Monday, December 26, 2011

6 myths about Jay Berwanger

Each December, before and after the Heisman Trophy is presented, the name Jay Berwanger, the first recipient of the trophy, shows up in newspaper articles and blogs.

Those articles and blogs perpetuate many of the same inaccuracies. As Berwanger's biographer-to-be, here are the Top Six myths concerning Berwanger:

1. It is Berwanger’s likeness on the Heisman Trophy. Though publicity photos captured Berwanger in a stiff-arm pose similar to that found on the trophy, sculptor Frank Eliscu’s model was actually New York University’s Ed Smith.

2. Berwanger did not play in the National Football League due to a salary dispute with Chicago Bears owner George Halas. Whether this is a "myth" depends on one's definition of a "dispute."

When Berwanger and Halas bumped into each other on the way to separate social occasions, Papa Bear asked the college star what it would take to have him join the Bears. Berwanger’s reply -- $25,000 for two seasons and a no-cut contract – was Berwanger’s way of saying that he was not interested in the NFL, where the going rate was 10 times less than his “demand.”

Halas and Berwanger never "negotiated" again.

Berwanger noted he could make as much money as an NFL player just by giving speeches – and that didn’t involve getting hit.

3. Berwanger was a Big Ten champion in the 100 yard dash.

His highest finish in a conference meet was second in the 220-yard low hurdles in 1934, his sophomore season.

4. Berwanger was a lock to make the 1936 U.S. Olympic team in the decathlon.

From the time he entered the University of Chicago in 1932, Berwanger had a goal to compete in the 1936 Olympic Games in Berlin. He was considered a contender, having placed fourth as a sophomore (1934) and third as a senior (1936) in the Kansas Relays decathlon, but his place on the team far from certainty.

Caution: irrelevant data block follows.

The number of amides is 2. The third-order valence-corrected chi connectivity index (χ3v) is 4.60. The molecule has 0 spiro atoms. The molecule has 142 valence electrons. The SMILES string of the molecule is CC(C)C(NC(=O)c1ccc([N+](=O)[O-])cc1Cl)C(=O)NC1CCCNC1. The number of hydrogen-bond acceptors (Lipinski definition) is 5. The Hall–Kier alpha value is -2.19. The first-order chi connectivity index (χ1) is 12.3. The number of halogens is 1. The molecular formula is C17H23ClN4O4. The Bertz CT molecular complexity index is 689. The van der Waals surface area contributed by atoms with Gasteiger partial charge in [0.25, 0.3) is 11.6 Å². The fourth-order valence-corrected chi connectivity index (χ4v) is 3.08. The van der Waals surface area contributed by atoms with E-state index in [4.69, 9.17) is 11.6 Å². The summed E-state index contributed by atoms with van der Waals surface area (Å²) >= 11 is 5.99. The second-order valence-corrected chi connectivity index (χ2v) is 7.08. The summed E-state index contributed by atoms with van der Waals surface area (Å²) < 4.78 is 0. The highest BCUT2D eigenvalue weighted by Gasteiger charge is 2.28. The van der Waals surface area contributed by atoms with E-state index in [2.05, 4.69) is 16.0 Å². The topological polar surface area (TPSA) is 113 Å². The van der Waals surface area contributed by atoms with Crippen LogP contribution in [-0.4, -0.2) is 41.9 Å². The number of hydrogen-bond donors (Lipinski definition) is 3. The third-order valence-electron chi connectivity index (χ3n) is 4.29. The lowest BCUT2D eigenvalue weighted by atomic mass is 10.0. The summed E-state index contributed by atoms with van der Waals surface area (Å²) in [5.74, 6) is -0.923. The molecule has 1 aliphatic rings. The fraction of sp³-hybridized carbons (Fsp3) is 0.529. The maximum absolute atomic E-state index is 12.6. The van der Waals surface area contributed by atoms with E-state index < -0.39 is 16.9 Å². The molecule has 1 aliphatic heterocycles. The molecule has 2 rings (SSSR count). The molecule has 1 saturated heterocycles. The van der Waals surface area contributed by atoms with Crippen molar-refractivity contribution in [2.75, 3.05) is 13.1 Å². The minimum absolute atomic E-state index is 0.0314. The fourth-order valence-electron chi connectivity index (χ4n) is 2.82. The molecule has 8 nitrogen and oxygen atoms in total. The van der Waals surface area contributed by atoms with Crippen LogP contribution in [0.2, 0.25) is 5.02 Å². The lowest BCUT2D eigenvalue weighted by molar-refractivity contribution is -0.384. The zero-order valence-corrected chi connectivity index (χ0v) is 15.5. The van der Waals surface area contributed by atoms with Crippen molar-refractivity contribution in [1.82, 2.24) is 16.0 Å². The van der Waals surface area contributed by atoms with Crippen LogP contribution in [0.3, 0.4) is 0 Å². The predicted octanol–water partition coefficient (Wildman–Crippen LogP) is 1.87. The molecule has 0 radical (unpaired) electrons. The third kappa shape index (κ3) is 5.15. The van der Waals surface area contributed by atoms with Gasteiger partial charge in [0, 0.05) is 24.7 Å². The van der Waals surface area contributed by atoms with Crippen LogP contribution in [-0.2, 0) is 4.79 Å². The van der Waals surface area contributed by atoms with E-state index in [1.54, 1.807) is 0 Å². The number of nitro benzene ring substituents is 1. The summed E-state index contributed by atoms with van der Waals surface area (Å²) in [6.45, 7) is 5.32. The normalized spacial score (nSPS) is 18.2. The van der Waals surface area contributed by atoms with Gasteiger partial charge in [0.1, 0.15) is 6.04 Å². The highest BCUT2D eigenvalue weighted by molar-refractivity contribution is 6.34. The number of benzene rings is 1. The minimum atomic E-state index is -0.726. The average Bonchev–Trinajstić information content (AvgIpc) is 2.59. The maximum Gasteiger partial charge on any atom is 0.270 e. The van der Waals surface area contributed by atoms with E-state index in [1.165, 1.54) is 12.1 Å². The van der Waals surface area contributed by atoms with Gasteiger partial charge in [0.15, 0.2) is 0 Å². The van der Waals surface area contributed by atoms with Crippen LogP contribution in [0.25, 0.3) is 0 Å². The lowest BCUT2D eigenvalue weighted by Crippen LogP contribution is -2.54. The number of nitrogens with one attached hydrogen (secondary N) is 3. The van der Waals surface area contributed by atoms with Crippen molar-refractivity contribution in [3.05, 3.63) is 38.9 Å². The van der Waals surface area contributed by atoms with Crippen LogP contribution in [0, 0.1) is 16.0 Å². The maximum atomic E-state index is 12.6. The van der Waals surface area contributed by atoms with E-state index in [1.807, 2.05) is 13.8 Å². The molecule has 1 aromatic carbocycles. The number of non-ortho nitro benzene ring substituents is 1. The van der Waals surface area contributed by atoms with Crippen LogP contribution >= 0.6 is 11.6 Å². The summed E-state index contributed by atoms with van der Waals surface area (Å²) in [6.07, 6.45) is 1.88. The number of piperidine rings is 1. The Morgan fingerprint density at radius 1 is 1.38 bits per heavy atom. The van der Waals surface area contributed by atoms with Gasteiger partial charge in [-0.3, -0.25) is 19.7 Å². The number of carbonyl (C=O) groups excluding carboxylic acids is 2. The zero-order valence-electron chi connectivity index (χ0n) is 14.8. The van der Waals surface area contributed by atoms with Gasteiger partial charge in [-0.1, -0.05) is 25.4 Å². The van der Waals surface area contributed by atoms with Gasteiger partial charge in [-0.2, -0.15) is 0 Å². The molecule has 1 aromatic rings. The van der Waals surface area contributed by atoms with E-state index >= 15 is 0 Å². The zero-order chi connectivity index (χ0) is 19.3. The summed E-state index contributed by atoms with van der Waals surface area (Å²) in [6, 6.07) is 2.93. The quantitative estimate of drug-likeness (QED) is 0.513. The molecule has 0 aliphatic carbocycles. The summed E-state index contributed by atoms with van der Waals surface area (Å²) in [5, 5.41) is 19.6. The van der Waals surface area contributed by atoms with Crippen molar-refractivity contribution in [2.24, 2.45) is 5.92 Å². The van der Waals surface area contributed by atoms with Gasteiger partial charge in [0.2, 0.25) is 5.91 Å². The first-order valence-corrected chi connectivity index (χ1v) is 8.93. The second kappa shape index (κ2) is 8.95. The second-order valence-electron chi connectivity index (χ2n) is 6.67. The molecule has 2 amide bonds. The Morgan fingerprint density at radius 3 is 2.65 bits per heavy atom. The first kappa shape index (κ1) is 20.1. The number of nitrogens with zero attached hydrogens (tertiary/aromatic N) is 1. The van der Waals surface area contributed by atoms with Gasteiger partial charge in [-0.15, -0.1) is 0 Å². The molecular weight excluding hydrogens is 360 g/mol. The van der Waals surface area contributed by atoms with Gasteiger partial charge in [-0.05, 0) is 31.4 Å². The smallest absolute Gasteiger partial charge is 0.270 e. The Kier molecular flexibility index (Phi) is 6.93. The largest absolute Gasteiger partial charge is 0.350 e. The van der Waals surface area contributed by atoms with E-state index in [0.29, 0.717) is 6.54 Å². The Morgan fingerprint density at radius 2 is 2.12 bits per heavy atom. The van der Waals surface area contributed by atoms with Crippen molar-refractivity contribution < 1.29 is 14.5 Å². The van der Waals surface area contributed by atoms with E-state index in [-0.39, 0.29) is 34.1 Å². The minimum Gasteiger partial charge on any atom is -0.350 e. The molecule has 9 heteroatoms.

He considered temporarily dropping out of college in 1936 to concentrate on preparation for the Olympic Trials, but university officials discouraged that course of action by its Senior Class president and most famous athlete. Nonetheless, Berwanger was still expected to try out for the U.S. team. However, Berwanger did not report for the Trials. Instead, he started his first full-time job as a management trainee for a sponge rubber manufacturer.

5. Berwanger’s Heisman Trophy weighed 60 pounds.

UPDATE: The Heisman folks advise that the earliest trophies had a heavier base than contemporary models, which weigh about 45 pounds. So that 60-pound figure might be accurate. Not a myth. My bad.
Though it might have felt that heavy to Berwanger after lugging it around New York and taking it back to Chicago in December 1935, the trophy actually weighed 25 pounds. It is 14 inches long and 13½ inches high.
6. Berwanger’s coach at the University of Chicago was the legendary Amos Alonzo Stagg.

Berwanger was a member of Chicago’s freshman squad, and ineligible for varsity competition, in 1932, Stagg’s final season before his forced retirement. Stagg moved on, and Berwanger played his entire varsity career for Clark Shaughnessy, a Hall of Fame coach in his own right.

Saturday, December 10, 2011

Trick question

National Public Radio's Mike Pesca on Friday had a nice report on the late Larry Kelley, who won the Heisman Trophy in 1936.

Apparently to add something to his story, however, he referred to Kelley (pictured) as the winner of the "first Heisman Trophy." He gives a passing nod to Jay Berwanger, the subject of my current biography project, who received the honor from New York's Downtown Athletic Club the previous year. But Pesca attributes Berwanger's recognition as a technicality because the DAC renamed the award to honor its athletic director, John W. Heisman, who died between the ceremonies honoring Berwanger and Kelley.

Following Pesca's rationale for calling Kelley the first winner, we'd have to honor the Kansas City Chiefs of the winner of the "first Super Bowl." After all, the first two times the title game all Americans know as the Super Bowl was actually known as the AFL-NFL World Championship.

So, the New York Jets in 1968-69 won the "first Super Bowl"? That would fly with football fans as well as Larry Kelley winning the "first Heisman."